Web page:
Article XIII, Section 5 of the Illinois Constitution states: “Membership in any pension or retirement system of the state or any local government, or any agency or instrumentality of either, shall be an enforceable, contractual relationship, the benefits of which shall not be diminished or impaired.”
Helen Kinney and Henry Green were the delegates who jointly “sponsored the pension clause proposal as an amendment to the proposed Legislative Article” at the 1970 Illinois Constitution.
“The drafters intended to provide constitutional protection to the pension benefit rights in place when an employee started employment and became a member of a pension system. The Pension Clause serves as a bar against any unilateral legislative or governmental action to reduce or eliminate the pension benefit rights in place when an employee became a member of a pension system” (Eric M. Madiar, Chief Legal Counsel to Illinois Senate President John J. Cullerton and Parliamentarian of the Illinois Senate, IS WELCHING ON PUBLIC PENSION PROMISES AN OPTION FOR ILLINOIS? AN ANALYSIS OF ARTICLE XIII, SECTION 5 OF THE ILLINOIS CONSTITUTION).
To let the courts decide again is a reckless disregard of a senator’s and representative’s duty to uphold the State of Illinois and the United States Constitutions. Besides the datum that a State cannot pass any law “impairing the obligations of contracts” (Article I, Section 10, of the Constitution of the United States), “[any] attempt to denigrate the validity of decades of judicial precedents about the binding nature of legislation establishing pension commitments to government employees and to motivate state courts to overturn long-settled premises about these commitments would impose its own, unjustifiable costs.
“The State [of Illinois] and [its] instrumentalities have promised pension benefits to [its public] employees; those employees have relied on those long-standing promises; and as a result the citizens of the State have benefited from the services provided by those employees” (Greenfield, Douglas L., Lahne, Susan G. (2012). How Much Can States Change existing Retirement Policy? In Defense of State Judicial Decisions Protecting Public Employees’ Pensions. National Council of State Legislatures Legislative Summit).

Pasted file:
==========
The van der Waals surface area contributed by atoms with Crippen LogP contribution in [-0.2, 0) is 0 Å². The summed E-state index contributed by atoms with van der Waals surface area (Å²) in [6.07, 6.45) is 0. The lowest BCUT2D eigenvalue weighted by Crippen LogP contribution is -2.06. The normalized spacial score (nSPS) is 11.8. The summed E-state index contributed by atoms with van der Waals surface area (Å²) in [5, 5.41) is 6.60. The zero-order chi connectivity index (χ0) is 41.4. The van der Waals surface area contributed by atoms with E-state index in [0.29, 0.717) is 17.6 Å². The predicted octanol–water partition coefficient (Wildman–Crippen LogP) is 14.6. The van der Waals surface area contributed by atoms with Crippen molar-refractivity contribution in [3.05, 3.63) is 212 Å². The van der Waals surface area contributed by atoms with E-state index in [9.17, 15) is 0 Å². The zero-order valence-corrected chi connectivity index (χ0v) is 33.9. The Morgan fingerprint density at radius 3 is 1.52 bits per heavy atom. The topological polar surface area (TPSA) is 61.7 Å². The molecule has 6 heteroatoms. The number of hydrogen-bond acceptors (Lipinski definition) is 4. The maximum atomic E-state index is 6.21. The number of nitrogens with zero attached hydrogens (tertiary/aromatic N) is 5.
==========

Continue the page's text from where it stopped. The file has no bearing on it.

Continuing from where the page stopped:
1998 People ex. Rel. Sklodowski v. State
2015 Public Employees, Appellees v. Governor Pat Quinn, State of Illinois, et al., Appellants
[Opinion filed May 8, 2015: "Justice Karmeier delivered the judgment of the court, with opinion. Chief Justice Garman and Justices Freeman, Thomas, Kilbride, Burke and Theis concurred in the judgment and opinion... The judgment of the circuit court declaring Public Act 98-599 to be unconstitutional and permanently enjoining its enforcement is affirmed."]
Sources: IS WELCHING ON PUBLIC PENSION PROMISES AN OPTION FOR ILLINOIS? AN ANALYSIS OF ARTICLE XIII, SECTION 5 OF THE ILLINOIS CONSTITUTION by Eric M. Madiar
Please also review these posts, click here: lllinois Pension Reform Is Without Legal and Moral Justification and 12 pragmatic reasons to reject Illinois pension reform.